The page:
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Published March 2, 2009 | Physical Sciences and Technologies

The Future of Adaptation - LON-CAPA at JAC

Michael Dugdale is coordinating a project at John Abbott College using a system called LON-CAPA Online Homework System Plus. The home site of the LON-CAPA project is found at, and coordination is done out of Michigan State University. Michael learned about the LON-CAPA network as a teaching assistant.

The CAPA part of the acronym goes back to the early 90s when MSU attempted to create a system where students would be presented with individualized problems on-line. It stands for Computer-Assisted Personalized Approach. The professor created a template, and multiple numerical problems were developed from a formula. The variation forced students to learn the procedural work rather than just copying. The LON of LON-CAPA project stands for Learning On-Line Network. With 80 participating universities and colleges, problems created can be made available across the network.

LON-CAPA home page

During Michael's first semester at JAC, a number of teachers were using the on-line systems associated with textbooks. When Michael tried to use one, he found that half of his students had bought second hand books, and nobody had passed on the access codes to the associated website. A lot of negotiation with the publisher and six weeks passed before the first on-line assignment could be done.

This was not the only complication. Many of the available problems were not suitable for use in the CÉGEP-level courses. Writing custom problems would be problematic: it's a major undertaking, all of which would be lost when the department decided to change textbooks. A home-managed system was needed, and Michael realized that LON-CAPA was a possible solution to this problem.

In-department discussions began, and permission was given to run a pilot through external servers. LON-CAPA at JAC has been growing ever since. Michael got some release time to put together sets of assignments so that teachers could customize without starting from zero. Once assignments are ready to go, the system is easy-to-manage.

The Login Page of the JAC LON-CAPA Server

Currently, five teachers in the Physics Department are using LON-CAPA, and two or three more are showing interest. There have been inquiries from other departments as well. The system is particularly interesting for other science departments because of its ability to handle quantitative problems. There is even an applet to draw organic molecules.

Michael's classes are now doing an experiment on the cathode ray tube. The experiment in the lab manual is very difficult to understand whereas a simple animation of what is going on can be extremely helpful for students as a prelab exercise. Michael made that animation in about a day. If he had known what he was doing, the time probably could have been reduced to a couple of hours.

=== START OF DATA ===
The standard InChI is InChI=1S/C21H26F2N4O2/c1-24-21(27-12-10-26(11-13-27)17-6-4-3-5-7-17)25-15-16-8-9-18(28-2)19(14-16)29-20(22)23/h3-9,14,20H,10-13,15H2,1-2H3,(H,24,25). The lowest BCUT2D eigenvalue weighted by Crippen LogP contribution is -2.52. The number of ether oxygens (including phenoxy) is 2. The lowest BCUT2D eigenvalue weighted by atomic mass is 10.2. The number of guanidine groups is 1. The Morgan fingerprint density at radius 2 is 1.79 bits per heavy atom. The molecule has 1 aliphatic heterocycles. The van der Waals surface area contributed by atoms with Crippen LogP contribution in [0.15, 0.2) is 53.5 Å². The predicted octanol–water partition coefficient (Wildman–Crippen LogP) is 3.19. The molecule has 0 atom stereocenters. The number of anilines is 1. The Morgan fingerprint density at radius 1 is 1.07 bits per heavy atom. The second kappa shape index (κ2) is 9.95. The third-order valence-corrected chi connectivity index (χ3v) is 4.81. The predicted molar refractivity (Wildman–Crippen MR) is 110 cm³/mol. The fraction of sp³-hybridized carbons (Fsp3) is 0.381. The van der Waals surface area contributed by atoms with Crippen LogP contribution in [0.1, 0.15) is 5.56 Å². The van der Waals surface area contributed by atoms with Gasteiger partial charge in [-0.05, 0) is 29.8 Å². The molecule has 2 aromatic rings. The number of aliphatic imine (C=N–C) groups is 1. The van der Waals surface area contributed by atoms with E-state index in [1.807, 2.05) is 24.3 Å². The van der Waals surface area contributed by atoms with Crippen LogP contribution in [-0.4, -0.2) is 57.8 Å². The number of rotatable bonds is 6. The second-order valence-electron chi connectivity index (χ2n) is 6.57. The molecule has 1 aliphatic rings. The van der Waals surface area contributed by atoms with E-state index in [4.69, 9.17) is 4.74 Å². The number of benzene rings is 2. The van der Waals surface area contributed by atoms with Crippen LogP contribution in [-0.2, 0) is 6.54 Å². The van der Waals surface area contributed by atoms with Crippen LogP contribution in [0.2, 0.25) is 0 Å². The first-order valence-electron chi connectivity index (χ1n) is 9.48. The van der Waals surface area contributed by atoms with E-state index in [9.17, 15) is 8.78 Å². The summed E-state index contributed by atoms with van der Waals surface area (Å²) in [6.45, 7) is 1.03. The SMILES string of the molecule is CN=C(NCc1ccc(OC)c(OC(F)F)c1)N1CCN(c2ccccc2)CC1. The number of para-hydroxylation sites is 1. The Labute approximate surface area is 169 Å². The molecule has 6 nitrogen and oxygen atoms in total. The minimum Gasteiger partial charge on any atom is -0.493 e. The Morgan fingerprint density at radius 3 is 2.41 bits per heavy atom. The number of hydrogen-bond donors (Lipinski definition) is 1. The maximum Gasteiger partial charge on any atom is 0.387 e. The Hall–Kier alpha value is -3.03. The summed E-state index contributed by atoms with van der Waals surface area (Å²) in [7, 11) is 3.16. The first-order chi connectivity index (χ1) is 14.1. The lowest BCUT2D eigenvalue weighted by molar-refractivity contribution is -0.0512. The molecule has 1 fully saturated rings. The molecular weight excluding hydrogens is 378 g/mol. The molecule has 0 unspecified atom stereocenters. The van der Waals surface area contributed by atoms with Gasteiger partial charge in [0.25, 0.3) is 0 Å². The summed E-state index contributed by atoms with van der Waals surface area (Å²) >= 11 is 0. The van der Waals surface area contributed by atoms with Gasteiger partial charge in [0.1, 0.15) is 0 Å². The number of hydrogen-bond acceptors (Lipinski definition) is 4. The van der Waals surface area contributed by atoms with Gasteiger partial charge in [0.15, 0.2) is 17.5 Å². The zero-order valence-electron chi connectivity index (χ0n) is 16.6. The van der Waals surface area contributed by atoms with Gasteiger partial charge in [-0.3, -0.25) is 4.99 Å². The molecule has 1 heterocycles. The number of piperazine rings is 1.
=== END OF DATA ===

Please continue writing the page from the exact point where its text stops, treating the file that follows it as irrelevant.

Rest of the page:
The payoff to all this work is that the student interactions are great! LON-CAPA is being used not just for self graded exercises but for short essays as well. Writing the objectives for the lab report is an example of such content. There are also feedback sessions which encourage student questions stemming from the prelab exercises at the beginning of the real lab session. There are real opportunities for peer instruction at every step. LON-CAPA also supports clicker files whose content can be anonymous or not, in order to more precisely target students who need more explanations.


The future of LON-CAPA at JAC is exciting. Michael sees its current use at the college as Phase 1. Phase 2 involves tailoring learning modules to not be just homework assignments but vehicles to provide content. The prelab exercises being developed are the beginning of this trend. Reading assignments have traditionally been out textbooks, but they could be on screen and contain animations and simulations such as the virtual prelab. Students could also propose their own questions. Eventually, LON-CAPA would enable just-in-time teaching methods which could be developed lesson by lesson with media feedback from the students to the teacher.

Phase 3 would add an adaptability component. The static contents for a prelab exercise could change according to the student's responses. How the student answers a problem would determine what is seen next. A student making an expected error would be given a related hint or a related tutorial tailored to that particular misconception and then be returned to the initial problem. Students wouldn't have to sit through tutorials that they have already mastered and get content specific to their own learning requirements. Currently, low-level experiments to this end are being done at JAC.

Michael's Current Course on LON-CAPA

Furthermore, with students who are products of the elementary and high school reforms entering the cégeps, the Physics department is looking to meet the challenge of catering to the needs of digital natives. A diagnostic evaluation, which is an inter-CÉGEP initiative, is considering LON-CAPA as one of the platforms for use in delivering these assessments. Adaptive problems are going to be a part of accommodating this new student population.

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